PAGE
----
2 Matching Annotations
  1. Jan 2022
    1. Goodhart's law is an adage often stated as "When a measure becomes a target, it ceases to be a good measure".[1] It is named after British economist Charles Goodhart, who advanced the idea in a 1975 article on monetary policy in the United Kingdom:[2][3] .mw-parser-output .templatequote{overflow:hidden;margin:1em 0;padding:0 40px}.mw-parser-output .templatequote .templatequotecite{line-height:1.5em;text-align:left;padding-left:1.6em;margin-top:0}Any observed statistical regularity will tend to collapse once pressure is placed upon it for control purposes.

      We measure what we find important.

      Measures can and often become self-fulfilling targets. (read: Rankings and Reactivity by W. Espeland and M. Sauder https://www.stmarys-ca.edu/sites/default/files/attachments/files/rankings-and-reactivity-2007.pdf)

      When a measure becomes a target it ceases to be a good measure.

      So why measure?

      Is observation and measurement part of a larger complex process which isn't finished until the process itself is finished?

      This seems related to the measurement problem in quantum mechanics, Schrödinger's cat, the Heisenberg uncertainty principle, and the observer effect).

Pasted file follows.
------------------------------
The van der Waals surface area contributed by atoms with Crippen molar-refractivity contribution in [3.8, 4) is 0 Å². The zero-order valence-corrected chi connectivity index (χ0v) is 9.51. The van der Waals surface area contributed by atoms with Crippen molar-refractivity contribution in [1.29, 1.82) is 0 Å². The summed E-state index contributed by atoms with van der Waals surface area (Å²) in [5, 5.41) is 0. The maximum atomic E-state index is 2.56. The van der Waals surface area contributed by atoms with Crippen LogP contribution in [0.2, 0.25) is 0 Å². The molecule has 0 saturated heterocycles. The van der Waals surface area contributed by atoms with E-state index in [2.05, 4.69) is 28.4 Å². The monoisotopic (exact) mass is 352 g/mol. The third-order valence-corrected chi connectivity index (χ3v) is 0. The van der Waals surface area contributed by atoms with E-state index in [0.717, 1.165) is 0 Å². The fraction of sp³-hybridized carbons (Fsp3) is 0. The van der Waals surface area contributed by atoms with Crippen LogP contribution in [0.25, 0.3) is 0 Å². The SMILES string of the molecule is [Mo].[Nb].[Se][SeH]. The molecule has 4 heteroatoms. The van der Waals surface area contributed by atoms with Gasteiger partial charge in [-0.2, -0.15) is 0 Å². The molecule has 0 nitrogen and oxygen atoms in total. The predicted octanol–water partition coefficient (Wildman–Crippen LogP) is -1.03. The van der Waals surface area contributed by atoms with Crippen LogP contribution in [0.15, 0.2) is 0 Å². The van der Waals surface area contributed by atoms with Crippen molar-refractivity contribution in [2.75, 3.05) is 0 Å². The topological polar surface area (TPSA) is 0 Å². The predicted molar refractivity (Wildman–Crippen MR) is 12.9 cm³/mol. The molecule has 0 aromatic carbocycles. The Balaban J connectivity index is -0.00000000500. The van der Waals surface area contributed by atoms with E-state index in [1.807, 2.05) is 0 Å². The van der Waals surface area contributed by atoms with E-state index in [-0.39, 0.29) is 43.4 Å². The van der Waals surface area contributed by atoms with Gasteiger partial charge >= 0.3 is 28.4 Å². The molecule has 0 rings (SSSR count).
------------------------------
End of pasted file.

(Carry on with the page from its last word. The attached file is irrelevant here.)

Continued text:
2. Mar 2021
    1. This tendency is known as the “actor-observer effect”. What this means is that people often attribute their own behavior to situational causes, while observers attribute the actor's behavior to the personality or disposition of the actor. For example, an actor's common reason to be late is due to the situational reason, traffic. Observers’ lack of contextual knowledge about the traffic, i.e. common ground, leads to them attributing the lateness due to ignorance or laziness on the actor's part. This tendency towards dispositional attribution is especially magnified when the stakes are higher and the situation is more complex. When observers are relatively calm, the tendency towards dispositional attribution is less strong.[25]

      [[actor-observer effect]]